In January, however, something shifted. They captured and managed to hold Fallujah, despite heavy fire from the Iraqi Army. They’ve freed scores of their supporters from Iraqi prisions over teh last year. They stolen millions of dollars from Mosul’s banks on Tuesday. And they’ve begun recruiting throughout the cities they’ve captured, playing off of Sunni dissatisfaction with the rule of al-Maliki. And they still continue to fight on in neighboring Syria.

Despite setbacks in Tikrit and Kirkuk, ISIS still remains unchallenged in Mosul and continues to push south towards Baghdad. The odds of ISIS fighters actually capturing the capital remain slim. However, given that few would have predicted the stunning speed at which the militants have taken territory in the past days, it seems unwise to rule out any possibility. With the resources that are now in the possession of ISIS leader Abu Bakr al Baghdadi, the dream of creating a state carved out of Iraq and Syria could well be in the process of coming to fruition. Whether or not they actually manage to complete that plan depends on whether or not the Iraqi government pulls together for long enough to actually inspire their troops to fight back, whether the United States decides to intervene, and whether Iranian and Kurdish forces can turn the tide alone. It’s a lot of “whether”s for an extremely volatile situation.

First Horn Unifies Four Horns of Daniel

Khamenei urges closer ties with Arab states
Associated Press
Muslim Horns of Daniel

Muslim Horns of Daniel
Iranian President Hassan Rouhani (L) greets Amir of Kuwait, Sheikh Sabah al-Ahmad al-Sabah (R) upon his arrival in Tehran on June 1, 2014.
TEHRAN: Iranian state TV says the country’s top leader has called for better ties with Iran’s Gulf Arab neighbors during a rare meeting with the visiting Kuwaiti emir.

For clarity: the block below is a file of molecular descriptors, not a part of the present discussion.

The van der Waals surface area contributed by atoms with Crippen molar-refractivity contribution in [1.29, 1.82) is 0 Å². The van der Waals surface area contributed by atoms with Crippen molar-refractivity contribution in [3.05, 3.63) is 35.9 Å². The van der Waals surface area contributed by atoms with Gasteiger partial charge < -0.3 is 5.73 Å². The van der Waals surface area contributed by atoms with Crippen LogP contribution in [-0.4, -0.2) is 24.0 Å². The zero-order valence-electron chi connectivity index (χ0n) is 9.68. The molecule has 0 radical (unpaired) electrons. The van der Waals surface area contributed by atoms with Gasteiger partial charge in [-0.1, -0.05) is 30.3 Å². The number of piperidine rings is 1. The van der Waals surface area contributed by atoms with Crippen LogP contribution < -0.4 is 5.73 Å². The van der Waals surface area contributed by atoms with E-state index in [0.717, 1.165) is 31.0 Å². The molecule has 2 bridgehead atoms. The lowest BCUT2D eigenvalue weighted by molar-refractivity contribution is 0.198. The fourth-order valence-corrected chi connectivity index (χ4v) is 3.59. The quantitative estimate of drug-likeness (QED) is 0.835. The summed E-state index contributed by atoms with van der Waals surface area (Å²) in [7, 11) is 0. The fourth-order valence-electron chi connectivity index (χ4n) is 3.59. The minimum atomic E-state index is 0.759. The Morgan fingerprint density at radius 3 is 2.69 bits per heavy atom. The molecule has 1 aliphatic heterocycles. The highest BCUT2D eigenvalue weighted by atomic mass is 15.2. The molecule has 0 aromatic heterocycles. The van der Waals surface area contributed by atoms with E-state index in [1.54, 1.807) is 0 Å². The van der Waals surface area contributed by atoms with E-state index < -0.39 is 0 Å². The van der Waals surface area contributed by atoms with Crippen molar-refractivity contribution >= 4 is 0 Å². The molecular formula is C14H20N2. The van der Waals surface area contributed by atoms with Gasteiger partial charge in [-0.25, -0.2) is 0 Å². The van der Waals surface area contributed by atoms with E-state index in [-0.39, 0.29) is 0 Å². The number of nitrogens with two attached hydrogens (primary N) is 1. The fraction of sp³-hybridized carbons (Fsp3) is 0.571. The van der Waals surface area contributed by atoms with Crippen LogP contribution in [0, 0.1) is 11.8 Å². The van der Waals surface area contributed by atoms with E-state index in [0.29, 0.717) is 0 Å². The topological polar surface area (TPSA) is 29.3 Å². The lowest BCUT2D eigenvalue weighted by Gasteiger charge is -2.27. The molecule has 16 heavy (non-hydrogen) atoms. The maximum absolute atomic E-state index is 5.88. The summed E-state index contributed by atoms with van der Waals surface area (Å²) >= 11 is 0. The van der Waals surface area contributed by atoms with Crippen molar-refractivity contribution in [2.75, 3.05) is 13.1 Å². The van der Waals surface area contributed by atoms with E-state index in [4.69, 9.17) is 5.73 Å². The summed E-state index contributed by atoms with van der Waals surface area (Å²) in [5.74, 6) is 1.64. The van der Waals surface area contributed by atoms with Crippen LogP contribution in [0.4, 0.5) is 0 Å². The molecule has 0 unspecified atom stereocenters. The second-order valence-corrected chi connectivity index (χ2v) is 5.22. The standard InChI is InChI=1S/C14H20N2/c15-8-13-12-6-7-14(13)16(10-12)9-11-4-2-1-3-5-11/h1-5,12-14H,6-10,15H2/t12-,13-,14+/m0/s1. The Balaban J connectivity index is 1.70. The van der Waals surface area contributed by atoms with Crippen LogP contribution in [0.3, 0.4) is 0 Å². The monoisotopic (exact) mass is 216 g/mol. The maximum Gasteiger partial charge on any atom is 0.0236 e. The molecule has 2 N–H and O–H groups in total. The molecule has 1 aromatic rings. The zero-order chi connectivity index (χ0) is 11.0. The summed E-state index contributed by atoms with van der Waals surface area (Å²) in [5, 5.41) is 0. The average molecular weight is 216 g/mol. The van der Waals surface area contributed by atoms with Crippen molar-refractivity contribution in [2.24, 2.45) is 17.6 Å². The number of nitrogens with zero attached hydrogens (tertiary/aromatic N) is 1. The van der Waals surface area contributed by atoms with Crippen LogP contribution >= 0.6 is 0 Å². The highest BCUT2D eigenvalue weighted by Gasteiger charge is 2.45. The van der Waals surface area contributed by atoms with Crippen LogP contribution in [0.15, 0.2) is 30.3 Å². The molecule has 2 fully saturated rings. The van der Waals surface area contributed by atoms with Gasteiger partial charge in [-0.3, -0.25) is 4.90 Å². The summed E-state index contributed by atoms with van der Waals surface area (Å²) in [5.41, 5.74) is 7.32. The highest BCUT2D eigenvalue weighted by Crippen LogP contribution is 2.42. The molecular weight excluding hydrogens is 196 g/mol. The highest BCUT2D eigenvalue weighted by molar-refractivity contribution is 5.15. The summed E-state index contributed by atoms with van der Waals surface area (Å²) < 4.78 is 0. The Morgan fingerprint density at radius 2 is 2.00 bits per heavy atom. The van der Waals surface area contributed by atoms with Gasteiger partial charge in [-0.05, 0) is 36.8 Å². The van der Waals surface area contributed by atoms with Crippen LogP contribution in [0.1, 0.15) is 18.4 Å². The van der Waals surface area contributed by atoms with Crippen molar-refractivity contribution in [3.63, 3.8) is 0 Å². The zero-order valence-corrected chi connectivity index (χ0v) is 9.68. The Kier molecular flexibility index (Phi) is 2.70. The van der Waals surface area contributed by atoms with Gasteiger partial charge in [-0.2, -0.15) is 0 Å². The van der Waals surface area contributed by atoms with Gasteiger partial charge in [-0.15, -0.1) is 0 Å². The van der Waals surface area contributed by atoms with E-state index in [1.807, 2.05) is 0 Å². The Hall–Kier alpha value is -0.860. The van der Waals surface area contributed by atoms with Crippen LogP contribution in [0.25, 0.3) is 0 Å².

The report on Monday quotes Ayatollah Ali Khamenei as saying regional security “depends on good relations among all countries of the region.
Khamenei has the final say on all state matters.

He says differences among countries in the region will only please their common enemies, and expressed hope for “a new chapter” of economic relations between Iran and Kuwait.

State TV also said the two countries signed six agreements, including one related to security, during the two-day visit of the emir, Sheik Sabah Al Ahmad Al Sabah.

The U.S.-allied Gulf states are wary of Iranian influence in the region and Tehran’s nuclear ambitions.


The Cowardice of Iran

Act of Cowardice

Iranian Cowardice

Iranian Cowardice


Iran’s ruling tyrants have executed yet another political prisoner. 49-year-old Gholamreza Khosravi Savadjani was hanged by authorities at a prison in the city of Karaj, west of Tehran at dawn, Sunday, June 1. The news came despite widespread international calls to halt the hanging. A day earlier, Canada’s Foreign Minister had condemned the regime, and Amnesty International had issued an urgent call, saying that Mr. Khosravi had been deprived of fair trial “in total disregard of both international law and the Iranian law.” And the United Nations Special Rapporteur on the situation of human rights in Iran, Dr. Ahmed Shaheed said he was, “Shocked and saddened by Iran’s execution of a political prisoner in flagrant violation of international law!”

Since his second arrest in 2008, Mr. Khosravi was reportedly held for over 40 months in solitary confinement. Neither his family nor his lawyers were informed of his imminent execution. He is survived by his 17-year-old son.

Since the mass uprisings that swept the country in 2009, Tehran has hanged a number of dissidents on bogus charges. Mr. Khosravi, an average Iranian family man and a welder on oil rigs in the Persian Gulf, was accused of “enmity against God.” The prosecutors alleged that he provided financial support to the main Iranian opposition, Mujahedin-e Khalq (MEK), which Tehran sees as an existential threat. Some observers point to this and dozens of similar cases to underline both the regime’s brutal nature as well as the popular support the MEK enjoys among average Iranians, who are willing to provide financial and other forms of support to the organization while fully aware of the deadly consequences.